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Dear Matthew Alice:

Am I the only person in Balboa Park who ever looks up? Otherwise, how is it that we have dozens of statues of bare-breasted, buxom ladies overhead and no one ever mentions them? How did they get up there in the first place? Don't get me wrong, I think they're attractive. I just can't figure out who dared to put them there and how they ever got approved.

-- Jean, Kensington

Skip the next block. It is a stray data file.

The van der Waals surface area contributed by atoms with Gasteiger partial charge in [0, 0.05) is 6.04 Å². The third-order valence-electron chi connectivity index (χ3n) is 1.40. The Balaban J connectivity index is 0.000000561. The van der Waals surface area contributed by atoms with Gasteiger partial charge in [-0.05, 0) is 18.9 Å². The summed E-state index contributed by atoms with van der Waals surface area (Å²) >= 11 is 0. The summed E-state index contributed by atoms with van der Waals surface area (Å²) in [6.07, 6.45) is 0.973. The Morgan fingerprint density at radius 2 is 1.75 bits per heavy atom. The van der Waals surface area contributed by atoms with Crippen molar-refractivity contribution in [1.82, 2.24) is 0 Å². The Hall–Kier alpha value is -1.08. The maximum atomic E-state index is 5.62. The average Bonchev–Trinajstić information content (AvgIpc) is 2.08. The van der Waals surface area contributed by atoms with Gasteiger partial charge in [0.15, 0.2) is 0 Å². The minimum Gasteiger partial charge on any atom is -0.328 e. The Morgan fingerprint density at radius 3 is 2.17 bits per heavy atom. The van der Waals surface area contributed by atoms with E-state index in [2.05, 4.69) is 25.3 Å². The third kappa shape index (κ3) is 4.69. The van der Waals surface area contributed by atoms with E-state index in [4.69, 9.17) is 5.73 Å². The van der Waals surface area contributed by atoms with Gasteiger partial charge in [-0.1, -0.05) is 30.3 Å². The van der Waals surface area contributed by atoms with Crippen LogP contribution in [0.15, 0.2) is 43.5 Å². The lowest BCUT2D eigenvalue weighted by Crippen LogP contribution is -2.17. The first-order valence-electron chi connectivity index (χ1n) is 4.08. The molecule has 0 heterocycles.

Where were you when we did our big exposé on the bra sizes of various concrete maidens around town? It was one of our great moments. Anyway, women of stone, chests unleashed, are perfectly acceptable in the world of art/architecture. They're classical references. Caryatids, if you will. Naked ladies who hold up things like roofs and pillars. I mean, where would the arts be today without naked ladies? Famous New York guy Bertram Goodhue, an expert in Spanish Colonial architecture, had overall responsibility for the original 1915 buildings in the park, many of which were based on historical structures. And I'm sure, at the time, the parks board figured a few historical naked ladies were just what San Diego needed to put it on the map. Undoubtedly decades of schoolkids on field trips have giggled and pointed at our chicks with boobs akimbo. But we'll let L.A. put fig leaves on the Michelangelo reproductions in Forest Lawn while our looming ladies of the Casa de Balboa fly free. If it eases your mind, at the 1935 expo in the park, the chief of police made sure the live "naked" ladies performing in the Zorro Gardens peep show were wearing flesh-colored bras, G-strings, or body stockings so everything was zipped up tight.

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